Additionally, both countries are geopolitically neutral, meaning strategic relationships with these countries bring virtually no benefit to the U.S. in terms of strategic international diplomacy. They are not members of the European Union, NATO, or other western alliances.
Spending tens of thousands of taxpayer dollars to teach American culture to small, wealthy, and neutral European countries isn’t helping anyone. Yet, year after year, wasteful programs like these continue to be funded.
Tennessee Congressman Gets $2.7M for Nashville Mayor, His Brother
January 11, 2023
Earmarks are back, with Congress’ recent spending bill containing over $16 billionin earmarks. This includes earmarks by Congressman Jim Cooper (D-Tenn.), that went directly to Metropolitan Government of Nashville and Davidson County, where his brother, John Cooper, is the mayor.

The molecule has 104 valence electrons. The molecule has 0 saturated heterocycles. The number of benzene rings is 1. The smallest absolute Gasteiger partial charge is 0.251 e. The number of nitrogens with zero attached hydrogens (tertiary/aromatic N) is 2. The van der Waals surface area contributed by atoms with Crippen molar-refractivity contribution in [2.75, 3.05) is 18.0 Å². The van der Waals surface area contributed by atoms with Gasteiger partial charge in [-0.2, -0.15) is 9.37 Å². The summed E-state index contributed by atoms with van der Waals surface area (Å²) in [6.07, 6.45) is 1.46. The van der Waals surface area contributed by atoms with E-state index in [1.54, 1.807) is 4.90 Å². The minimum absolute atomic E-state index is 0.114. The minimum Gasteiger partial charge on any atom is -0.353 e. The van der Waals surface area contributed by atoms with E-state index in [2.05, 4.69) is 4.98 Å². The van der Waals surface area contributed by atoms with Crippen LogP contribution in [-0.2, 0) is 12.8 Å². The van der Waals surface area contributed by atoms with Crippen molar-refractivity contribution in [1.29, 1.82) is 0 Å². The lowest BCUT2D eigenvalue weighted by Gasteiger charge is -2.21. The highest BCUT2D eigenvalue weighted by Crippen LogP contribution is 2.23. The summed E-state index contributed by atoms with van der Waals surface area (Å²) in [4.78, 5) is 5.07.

Earmarks are special funding mechanisms that allow federal legislators to designate money for local projects in their states or districts. Dubbed “the currency of corruption,” earmarks were once banned but legislators voted to bring them back in 2021.
Auditors at OpenTheBooks.com analyzed the federal earmarks database, and found that Congressman Cooper authorized two earmarks, one worth $2.2 million for unspecified “facilities and equipment,” and another worth $539,000 for an “urban forestry project.” Both go directly to his brother John Cooper’s unit of government, Metro Nashville.
Congressman Cooper, who is retiring at the end of this term, earmarked a total of $17.9 million over 10 earmarks for his district, including $4 million to the Fisk University John R. Lewis Center for Social Justice — Race Relations Building, and $2.5 million to the Moves & Grooves Center for Art & Innovation. Overall, the Tennessee delegation in Congress brought in a combined $98.7 million for the state.